Broadgate: Weekly Briefing 17/10
17 October 2014
The past week has been a very difficult one for many financial markets as the severity of the risk-off phase – which began a few weeks ago – intensified further. Global equities are now more than 5% down from their previous peak. The year-to-date gains in global equities have now been eliminated: of the main indices, only US equities are still in positive territory. There has also been a major correction in commodity prices and, while the weakness this past week has been across the board, the $20 decline in the oil price over the past few months remains the most noteworthy move. Credit spreads have widened in recent days, but the selling pressure on investment-grade spreads has been relatively muted. Almost inevitably, high-quality government bond yields in this environment have declined further, but they have edged lower rather than collapsed. They still remain within recent ranges in the US and the UK, but the 10-year German government bond yield has hit new lows. So what’s driving these moves? Are we looking at a technical correction within a bull market, or a more fundamental change in the global financial background? And if this is a more fundamental move, exactly what fundamentals are we talking about? It’s important to emphasise that some of this correction does appear to be technical. The consensus in the global financial community has been more risk-on than risk-off, hence the chance that positions would get closed out if markets move in the opposite direction. This factor does appear to have been at work in recent weeks, with volumes relatively high. On a technical basis, many markets do now appear to be rather oversold. However, if we focus more on the fundamental factors, it appears that you’re potentially spoiled for choice. The dominant fundamental factor at the moment seems to be – not for the first time this cycle – about global growth, or rather, the lack of it. It’s pretty clear that the global economy had been subdued at the first half of the year, but there’s been a fairly widespread expectation of some lift-off occurring in the second half and into 2015. However, this expectation has been challenged, to date, rather than confirmed by recent data. At the global level, industrial production just seems to have stalled over the summer.
Digging deeper, there’s been some acceleration in US growth, but not really a powerful lift-off. Elsewhere, there have been clear losses in growth momentum in China and the Eurozone. The rebound in economic activity in Japan, after the inevitable slowdown following the tax rise earlier in the year, has been muted. Digging deeper still, within the Eurozone, it’s Germany – rather than the more troubled peripheral countries – that is at the core of the slowdown. German growth had been negative in the second quarter, and has been soft again recently, raising concerns about a potential shift back into recession. It’s worth emphasising that the markets are reacting to what is a fairly small incremental change in the global growth backdrop. There is little evidence that there is a marked slowdown in economic activity underway. There is a case to be made that the weakness in commodity prices is telling a different story, but this week, this appears to be as much supply-driven as demand-driven. We have seen many fluctuations in global growth before, and while we know that these are important, it is also potentially dangerous to extrapolate them.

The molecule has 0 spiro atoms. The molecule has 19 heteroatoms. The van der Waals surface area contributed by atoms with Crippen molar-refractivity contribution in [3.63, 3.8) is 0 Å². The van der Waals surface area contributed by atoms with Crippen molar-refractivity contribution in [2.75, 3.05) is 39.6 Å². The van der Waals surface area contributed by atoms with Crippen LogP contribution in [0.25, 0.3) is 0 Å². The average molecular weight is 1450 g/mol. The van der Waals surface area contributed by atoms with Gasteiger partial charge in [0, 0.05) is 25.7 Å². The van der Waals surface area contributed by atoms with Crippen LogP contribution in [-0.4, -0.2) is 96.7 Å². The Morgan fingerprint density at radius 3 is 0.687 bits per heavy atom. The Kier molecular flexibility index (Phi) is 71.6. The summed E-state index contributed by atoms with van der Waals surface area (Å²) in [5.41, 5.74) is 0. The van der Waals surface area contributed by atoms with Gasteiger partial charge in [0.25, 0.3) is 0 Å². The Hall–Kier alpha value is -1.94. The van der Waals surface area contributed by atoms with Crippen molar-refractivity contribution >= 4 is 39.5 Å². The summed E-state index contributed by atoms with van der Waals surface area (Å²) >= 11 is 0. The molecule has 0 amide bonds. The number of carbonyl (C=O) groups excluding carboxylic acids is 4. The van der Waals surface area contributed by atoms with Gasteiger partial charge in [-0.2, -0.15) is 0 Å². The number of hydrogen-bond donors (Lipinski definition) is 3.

Eyes on US earnings
It is possible to make some broad generalisations about recent events in the global economy. First, underlying demand conditions have remained stronger than output growth. Weakness in industrial output does seem to have been partly the result of inventory reductions, which are more likely to prove a temporary rather than permanent influence. Second, this inventory challenge has been concentrated in the global auto industry, where output looks likely to rebound quickly and possibly strongly. And third, some corrective mechanisms are potentially coming into play. In particular, much lower food and energy prices should increase consumer spending power. There is also the possibility that slower growth would lead the Federal Reserve and the Bank of England to delay rate rises, which are a particular issue hanging over markets. So our current conclusion is that the global economy is not in free-fall, and there is scope for a rebound as we go into 2015. However, in environments like the one we’re in, the market’s sensitivity to macro data is even greater than usual, so the upcoming earnings season in the US will be particularly important in providing a greater outlook on what really is going on in the global economy.
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